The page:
Don't trip, I get it In the summer of 1995, I was visiting San Francisco sometime shortly after Jerry Garcia died. I picked up one of the Bay Area weekly papers and found a multipanel cartoon inside that showed two men standing over an open casket with Garcia's body in it. As I remember it (I can't track down the cartoon anywhere), one of the men was talking about all of the important contributions Garcia and the Grateful Dead had made to the world, and to San Francisco and its identity. After he spoke, there was a pause with one frame showing both men standing silently. In the final scene the other guy replied, “Yeah, but their music still sucks.”
That cartoon was a great illustration of how people view the music of the Grateful Dead: there are those who love them and (even on their home turf) those who despise them. There are very few in between.
It's no secret that I'm not much of a fan, but as we were assembling this week's cover story commemorating what are the Dead's final shows, I've tried to not be a jerk about things and instead immersed myself in the band's music while taking my turn reading both Alan Sheckter's beautiful story and DNA's hilarious one. Some of the music I couldn't stomach (Terrapin Station—nope), some I was already familiar with and dug (the “hits” from American Beauty), and some I heard for the first time and thoroughly enjoyed (almost all of Workingman’s Dead). When I sought out the live versions of songs I liked, however, they were destroyed for me as the previously simple rhythms and elegant melodies went tripping along crunchy grooves and spiraling down the rabbit hole.
I say all this to get to the point that, even though I don't “get it,” I do get it. If we're lucky, most of us have a thing—surfing, chanting, having sex, meditating, gardening, screaming in a punk band, or just laying on our backs and staring at the stars—that allows us to tap out of our routines and into whatever energy it is that gives life and connects us all (or some other hippie shit). As Sheckter said so concisely about his take on a Dead show: “It was an opportunity for everyone to test their own boundaries, explore their inner selves and, well, listen and sway to the music.” I'm not a swayer, nor a twirler, but I do like to nod along with my hands in my pockets and lose myself in the sound of someone humping the feedback out of a giant guitar amplifier. So I get it.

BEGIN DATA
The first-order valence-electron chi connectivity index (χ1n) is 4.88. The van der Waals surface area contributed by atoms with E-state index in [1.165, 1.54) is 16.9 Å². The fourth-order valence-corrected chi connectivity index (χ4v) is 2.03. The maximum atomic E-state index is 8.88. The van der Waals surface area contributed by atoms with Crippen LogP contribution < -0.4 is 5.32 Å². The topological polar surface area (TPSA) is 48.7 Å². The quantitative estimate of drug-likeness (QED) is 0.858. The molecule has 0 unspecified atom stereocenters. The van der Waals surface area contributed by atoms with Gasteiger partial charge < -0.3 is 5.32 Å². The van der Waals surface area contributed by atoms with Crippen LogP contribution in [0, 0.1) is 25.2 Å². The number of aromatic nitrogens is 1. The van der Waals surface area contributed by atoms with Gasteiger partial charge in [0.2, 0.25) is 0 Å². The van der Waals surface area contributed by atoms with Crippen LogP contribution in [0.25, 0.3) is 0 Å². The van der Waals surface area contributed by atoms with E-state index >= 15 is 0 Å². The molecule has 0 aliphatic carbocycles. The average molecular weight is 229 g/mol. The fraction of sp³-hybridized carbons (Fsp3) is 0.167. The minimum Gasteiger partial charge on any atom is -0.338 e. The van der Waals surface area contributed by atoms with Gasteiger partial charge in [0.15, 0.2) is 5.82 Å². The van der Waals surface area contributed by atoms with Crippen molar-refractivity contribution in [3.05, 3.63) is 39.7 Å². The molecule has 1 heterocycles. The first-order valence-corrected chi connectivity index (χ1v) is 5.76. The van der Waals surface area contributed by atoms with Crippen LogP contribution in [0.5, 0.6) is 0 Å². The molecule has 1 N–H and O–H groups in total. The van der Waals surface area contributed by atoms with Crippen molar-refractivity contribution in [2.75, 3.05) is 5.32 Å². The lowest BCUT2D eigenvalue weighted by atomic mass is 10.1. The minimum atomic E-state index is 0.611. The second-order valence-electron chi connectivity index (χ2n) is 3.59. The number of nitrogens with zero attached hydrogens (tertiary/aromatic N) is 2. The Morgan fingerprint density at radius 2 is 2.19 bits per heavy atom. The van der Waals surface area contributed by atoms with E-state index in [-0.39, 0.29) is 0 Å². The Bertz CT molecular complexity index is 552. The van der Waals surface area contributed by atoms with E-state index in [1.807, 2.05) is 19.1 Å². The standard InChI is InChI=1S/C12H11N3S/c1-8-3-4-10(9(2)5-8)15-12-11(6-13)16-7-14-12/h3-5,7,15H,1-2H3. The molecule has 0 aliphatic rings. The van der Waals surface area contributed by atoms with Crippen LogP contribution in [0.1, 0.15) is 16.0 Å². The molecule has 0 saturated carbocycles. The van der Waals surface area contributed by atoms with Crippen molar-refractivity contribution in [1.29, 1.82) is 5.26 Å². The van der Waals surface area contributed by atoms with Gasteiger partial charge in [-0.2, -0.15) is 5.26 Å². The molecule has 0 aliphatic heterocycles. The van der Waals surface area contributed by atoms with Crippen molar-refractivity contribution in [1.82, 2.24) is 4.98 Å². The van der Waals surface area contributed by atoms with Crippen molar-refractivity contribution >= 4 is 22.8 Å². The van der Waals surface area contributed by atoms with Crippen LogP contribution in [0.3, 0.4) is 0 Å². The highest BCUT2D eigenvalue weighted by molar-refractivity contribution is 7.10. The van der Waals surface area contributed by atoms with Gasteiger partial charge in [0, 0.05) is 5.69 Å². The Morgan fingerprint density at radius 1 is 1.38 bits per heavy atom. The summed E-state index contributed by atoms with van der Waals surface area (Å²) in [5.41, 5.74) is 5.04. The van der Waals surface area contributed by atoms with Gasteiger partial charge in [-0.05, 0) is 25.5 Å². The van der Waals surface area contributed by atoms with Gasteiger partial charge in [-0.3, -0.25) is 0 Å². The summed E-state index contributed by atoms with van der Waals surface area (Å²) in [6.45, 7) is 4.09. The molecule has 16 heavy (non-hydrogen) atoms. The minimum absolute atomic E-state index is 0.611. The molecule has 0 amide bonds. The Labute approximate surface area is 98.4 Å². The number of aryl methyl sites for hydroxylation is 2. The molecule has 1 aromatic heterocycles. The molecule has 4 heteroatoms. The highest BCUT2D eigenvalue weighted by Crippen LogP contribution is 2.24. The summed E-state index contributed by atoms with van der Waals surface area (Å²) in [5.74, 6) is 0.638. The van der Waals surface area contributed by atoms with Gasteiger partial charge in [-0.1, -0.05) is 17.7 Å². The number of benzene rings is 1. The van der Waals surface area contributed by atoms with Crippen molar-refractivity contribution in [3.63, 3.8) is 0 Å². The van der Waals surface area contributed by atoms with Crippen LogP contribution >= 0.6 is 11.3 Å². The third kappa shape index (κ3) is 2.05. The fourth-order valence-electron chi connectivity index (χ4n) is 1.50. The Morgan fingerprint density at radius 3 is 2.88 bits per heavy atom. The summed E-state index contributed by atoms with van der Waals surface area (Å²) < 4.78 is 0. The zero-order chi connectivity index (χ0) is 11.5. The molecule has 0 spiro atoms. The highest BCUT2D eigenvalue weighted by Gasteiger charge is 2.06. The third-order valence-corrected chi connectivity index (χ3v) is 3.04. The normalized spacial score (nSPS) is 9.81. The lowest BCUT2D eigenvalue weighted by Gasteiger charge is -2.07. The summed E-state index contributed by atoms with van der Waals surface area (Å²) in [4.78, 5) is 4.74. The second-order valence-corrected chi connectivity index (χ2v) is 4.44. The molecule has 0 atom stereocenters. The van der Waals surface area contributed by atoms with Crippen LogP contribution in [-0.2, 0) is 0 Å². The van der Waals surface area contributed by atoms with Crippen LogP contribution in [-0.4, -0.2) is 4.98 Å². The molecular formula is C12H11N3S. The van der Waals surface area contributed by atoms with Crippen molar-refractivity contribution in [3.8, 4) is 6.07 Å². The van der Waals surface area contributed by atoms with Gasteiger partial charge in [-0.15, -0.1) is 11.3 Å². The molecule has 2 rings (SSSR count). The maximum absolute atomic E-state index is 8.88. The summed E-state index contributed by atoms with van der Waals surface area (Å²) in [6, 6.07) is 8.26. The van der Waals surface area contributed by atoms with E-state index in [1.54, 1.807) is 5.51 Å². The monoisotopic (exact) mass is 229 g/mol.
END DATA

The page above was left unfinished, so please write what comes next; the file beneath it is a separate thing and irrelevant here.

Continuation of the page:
Naked Aye Jay! Despite the typically self-deprecating announcement for his show—up at the Naked Lounge during its Fourth of July I Want You … Naked! concert (with The LoLos and Seth Prinz), and for the rest of July—Aye Jay Morano is no hack. The local artist has been well-known over the last decade or so for his work in comics (Gangsta Rap Coloring Book), his skateboard and T-shirt designs, the Chico Legends print series and making tour posters for comedian Patton Oswalt. But back in the day he was the king of local fliers. His bold, witty, pop-culture-savvy style defined the local music scene across many genres—rock, indie, punk, metal, rap—for much of the 1990s and into the following decade. Aye Jay is responsible for some of the most iconic images ever plastered around Chico, and especially if you weren't around for his flier-art heyday, this is your chance to experience all of it in one place. Don't miss it.
RIP MoondogI got word just before deadline that local man about town and former Chico State librarian Jim “Moondog” Dwyer died in Sacramento on Sunday, June 28. He was 65. I'll be devoting next week's column to this undeniable local freak and very dear friend of mine.